One of the most precious assets Ghana has, is its international reputation as a peaceful, stable and democratic African nation. It is something our nation's political class must endeavour to safeguard, at all material times, and at all costs.
It is therefore regrettable that there have been reports of acts of violence, yet again, in the Greater Accra Region's ￼ Ododododio constituency.
Both the ruling National Democratic Congress (NDC) and the main opposition party, the New Patriotic Party (NPP), need to exercise maximum restraint - and get their members on the ground in the Ododododio constituency, to act a tad more responsibly.
In the light of the violence being experienced around the country at voter-registration centres, perhaps the question we must pose is: did our politicians not learn any lessons at all, from the Ivory Coast's tragic descent into chaos and violence - as a result of the power-drunkenness and lust for power, of some of the most powerful members of its political class?
In the end, did the Ivory Coast's ruling elites' selfish disregard for the well-being of their nation and its long-suffering people, not turn the lives of ordinary Ivorians who survived the brutal and deadly battles between pro-Gbagbo and pro-Quattara forces, completely upside down?
Surely, all the members of our nation's political class, are also aware that Ghana's well-earned international reputation as a haven of peace and stability in Africa, is one of the considerations that foreign and local investors take into account, when deciding to invest in our national economy?
Furthermore, are they also not aware that the vast majority of ordinary Ghanaians want their country to remain peaceful - as they do not want to end up as refugees in neighbouring countries, or as internally displaced persons, away from the security of familiar surroundings, and suffering elsewhere, in their homeland Ghana?
And is any violence by the members of political parties and their supporters, which will jeopardise that all-important and positive international reputation, in any way, in a nation with such high youth unemployment, not an unpardonable crime against ordinary Ghanaians, I ask?
And could such violence not be construed as adopting a negative political strategy, tantamount to deliberately driving away potential investment - that could create jobs for some of the many unemployed Ghanaians who are desperate to find work - because it suits the selfish ends some politicians seek: power at all costs, in the December 2012 general election?
Perchance are the cynics amongst us right indeed, when they say that the brinkmanship in places such as the Ododododio constituency, is really about angling for pole position - to be in the gang that will be brutally and repeatedly gang-raping Mother Ghana for the next four years, after the December polls?
Has the time not come for all Ghana's politicians to eschew the use of violence as a political weapon, to enable them win power in this country - if the ends they seek in politics are truly honourable and altruistic?
Violence is a dead-end for any developing nation that has aspirations - and those offering themselves for leadership positions in our homeland Ghana, who don't understand that basic fact of 21st century Ghanaian politics, don't deserve the support of discerning voters who are independent-minded, and love Mother Ghana passionately.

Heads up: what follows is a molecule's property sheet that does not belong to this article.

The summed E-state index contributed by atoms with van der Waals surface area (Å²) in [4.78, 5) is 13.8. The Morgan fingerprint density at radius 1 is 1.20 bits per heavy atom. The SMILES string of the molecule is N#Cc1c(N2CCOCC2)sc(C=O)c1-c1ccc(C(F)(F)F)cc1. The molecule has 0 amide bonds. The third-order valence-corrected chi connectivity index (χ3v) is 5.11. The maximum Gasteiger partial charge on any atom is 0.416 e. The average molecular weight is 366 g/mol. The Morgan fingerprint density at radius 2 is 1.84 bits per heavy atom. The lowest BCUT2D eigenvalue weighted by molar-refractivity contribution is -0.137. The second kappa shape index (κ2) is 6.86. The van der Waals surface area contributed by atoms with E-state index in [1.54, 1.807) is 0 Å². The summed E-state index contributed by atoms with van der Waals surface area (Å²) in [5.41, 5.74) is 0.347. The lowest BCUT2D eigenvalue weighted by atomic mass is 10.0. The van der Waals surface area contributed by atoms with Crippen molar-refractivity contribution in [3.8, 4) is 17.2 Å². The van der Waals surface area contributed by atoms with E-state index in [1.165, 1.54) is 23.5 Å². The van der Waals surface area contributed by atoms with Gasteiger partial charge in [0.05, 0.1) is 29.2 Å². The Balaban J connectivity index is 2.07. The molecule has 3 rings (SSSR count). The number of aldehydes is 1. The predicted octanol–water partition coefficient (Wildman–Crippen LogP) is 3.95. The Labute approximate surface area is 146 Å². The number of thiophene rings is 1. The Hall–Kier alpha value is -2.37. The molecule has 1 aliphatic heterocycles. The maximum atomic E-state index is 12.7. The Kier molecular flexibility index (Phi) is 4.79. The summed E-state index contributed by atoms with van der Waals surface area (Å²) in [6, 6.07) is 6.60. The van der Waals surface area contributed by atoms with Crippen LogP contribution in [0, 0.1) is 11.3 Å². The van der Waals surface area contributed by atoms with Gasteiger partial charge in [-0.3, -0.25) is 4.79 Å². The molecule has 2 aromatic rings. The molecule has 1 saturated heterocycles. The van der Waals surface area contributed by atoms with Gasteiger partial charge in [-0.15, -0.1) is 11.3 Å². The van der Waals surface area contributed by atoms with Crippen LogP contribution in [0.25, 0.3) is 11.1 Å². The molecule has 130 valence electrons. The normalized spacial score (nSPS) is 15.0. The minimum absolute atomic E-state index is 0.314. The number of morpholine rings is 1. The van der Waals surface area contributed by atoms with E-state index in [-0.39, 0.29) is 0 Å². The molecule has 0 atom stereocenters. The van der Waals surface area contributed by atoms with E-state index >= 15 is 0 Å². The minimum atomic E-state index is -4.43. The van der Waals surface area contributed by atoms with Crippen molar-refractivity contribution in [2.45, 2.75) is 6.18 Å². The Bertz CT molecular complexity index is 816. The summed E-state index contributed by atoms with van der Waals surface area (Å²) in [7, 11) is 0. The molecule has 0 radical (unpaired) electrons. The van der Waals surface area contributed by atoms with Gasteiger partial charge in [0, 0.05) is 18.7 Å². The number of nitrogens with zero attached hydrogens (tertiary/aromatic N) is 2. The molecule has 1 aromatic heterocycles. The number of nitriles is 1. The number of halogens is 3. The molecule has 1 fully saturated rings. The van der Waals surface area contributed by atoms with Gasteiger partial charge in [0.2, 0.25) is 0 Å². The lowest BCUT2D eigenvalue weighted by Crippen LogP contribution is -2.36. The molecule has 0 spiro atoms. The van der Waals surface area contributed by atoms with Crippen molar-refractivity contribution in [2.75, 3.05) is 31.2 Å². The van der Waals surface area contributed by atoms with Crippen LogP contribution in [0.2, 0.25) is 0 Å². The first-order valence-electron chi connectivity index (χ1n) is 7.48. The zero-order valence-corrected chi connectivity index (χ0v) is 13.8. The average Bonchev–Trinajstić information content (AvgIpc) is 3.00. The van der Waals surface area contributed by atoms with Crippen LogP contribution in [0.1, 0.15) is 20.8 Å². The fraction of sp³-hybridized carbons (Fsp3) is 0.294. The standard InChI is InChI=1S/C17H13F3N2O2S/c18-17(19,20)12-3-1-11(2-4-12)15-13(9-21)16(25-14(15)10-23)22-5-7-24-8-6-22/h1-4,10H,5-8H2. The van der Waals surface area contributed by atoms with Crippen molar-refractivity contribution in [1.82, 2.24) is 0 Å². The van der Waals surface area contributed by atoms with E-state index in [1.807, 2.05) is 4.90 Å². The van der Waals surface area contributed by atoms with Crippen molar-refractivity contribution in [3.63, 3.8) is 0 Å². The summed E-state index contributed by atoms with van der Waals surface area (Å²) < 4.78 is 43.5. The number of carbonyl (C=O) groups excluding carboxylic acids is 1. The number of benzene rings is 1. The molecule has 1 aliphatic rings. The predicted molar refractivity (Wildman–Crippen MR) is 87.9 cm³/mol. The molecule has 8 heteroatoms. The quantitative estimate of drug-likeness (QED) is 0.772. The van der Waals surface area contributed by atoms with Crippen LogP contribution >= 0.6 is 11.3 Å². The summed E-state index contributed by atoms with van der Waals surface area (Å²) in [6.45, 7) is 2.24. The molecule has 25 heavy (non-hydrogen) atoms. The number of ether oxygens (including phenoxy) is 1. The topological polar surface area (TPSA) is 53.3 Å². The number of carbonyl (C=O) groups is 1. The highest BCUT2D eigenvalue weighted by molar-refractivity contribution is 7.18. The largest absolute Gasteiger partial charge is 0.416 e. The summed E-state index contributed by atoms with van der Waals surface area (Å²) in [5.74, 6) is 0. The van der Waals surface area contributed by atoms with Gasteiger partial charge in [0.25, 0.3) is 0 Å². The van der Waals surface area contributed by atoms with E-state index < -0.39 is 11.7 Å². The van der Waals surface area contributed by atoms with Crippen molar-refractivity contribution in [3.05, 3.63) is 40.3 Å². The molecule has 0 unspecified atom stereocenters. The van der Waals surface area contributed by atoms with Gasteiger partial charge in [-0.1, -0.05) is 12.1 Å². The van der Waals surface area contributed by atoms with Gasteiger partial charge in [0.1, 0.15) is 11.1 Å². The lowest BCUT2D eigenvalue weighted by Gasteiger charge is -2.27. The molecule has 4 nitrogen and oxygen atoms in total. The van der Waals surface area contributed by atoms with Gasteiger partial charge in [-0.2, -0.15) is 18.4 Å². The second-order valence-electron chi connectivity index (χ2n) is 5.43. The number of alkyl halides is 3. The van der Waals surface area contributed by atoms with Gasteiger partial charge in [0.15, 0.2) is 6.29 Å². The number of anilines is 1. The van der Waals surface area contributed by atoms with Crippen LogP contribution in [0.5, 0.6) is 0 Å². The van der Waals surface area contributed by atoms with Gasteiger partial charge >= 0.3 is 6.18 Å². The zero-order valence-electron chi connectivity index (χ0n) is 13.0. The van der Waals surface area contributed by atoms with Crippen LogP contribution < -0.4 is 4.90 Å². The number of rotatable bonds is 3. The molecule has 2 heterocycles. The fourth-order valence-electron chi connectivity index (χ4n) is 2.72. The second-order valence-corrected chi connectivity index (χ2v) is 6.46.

Incidentally, is it not instructive, dear reader, that our country's politicians, who are usually amongst the best-educated individuals in Ghanaian society, and many of whom say that a desire to serve their country and its people is their motivation for going into politics, have, in 21st century Ghana, still not seen it fit to disassociate themselves and their parties from the known violent-types, whom it would appear they still feel a need to include in their campaign entourages: as they criss-cross our nation campaigning for votes that will get them elected to power to govern our country?
The question is, why should all decent and fair-minded Ghanaians not condemn the trading of accusations and counter-accusations by the National Democratic Congress (NDC) and the New Patriotic Party (NPP) of violent attacks on each other's party members and supporters at registration centres, particularly in parts of the Greater Accra and Ashanti regions (and elsewhere in Ghana)?
The leadership of both parties must bow their heads in shame for letting Mother Ghana down so terribly. And to think that this is only just a registration exercise, too - important though that is.
What will they do to our nation, on polling day then - when it suddenly becomes obvious to them that they are on the losing side, one wonders?
It really ought to be made plain to all Ghanaians that those acts of violence at registration centres, do not bode well for our country.
That is why the Ghana Police Service must ensure that all those actually responsible for the violence occurring at registration centres, are apprehended, charged and prosecuted in the law courts.
Finally, dear reader, it really is important that all the members of Ghana's political class, understand clearly, that in 21st century Ghana, it is imperative that in the run-up to all general elections, political parties and their supporters always act responsibly, at what are indeed critical moments, in our democratic journey as a people.
There must be no place for violence in our nation's politics - for we are a civilised people. A word to the wise...
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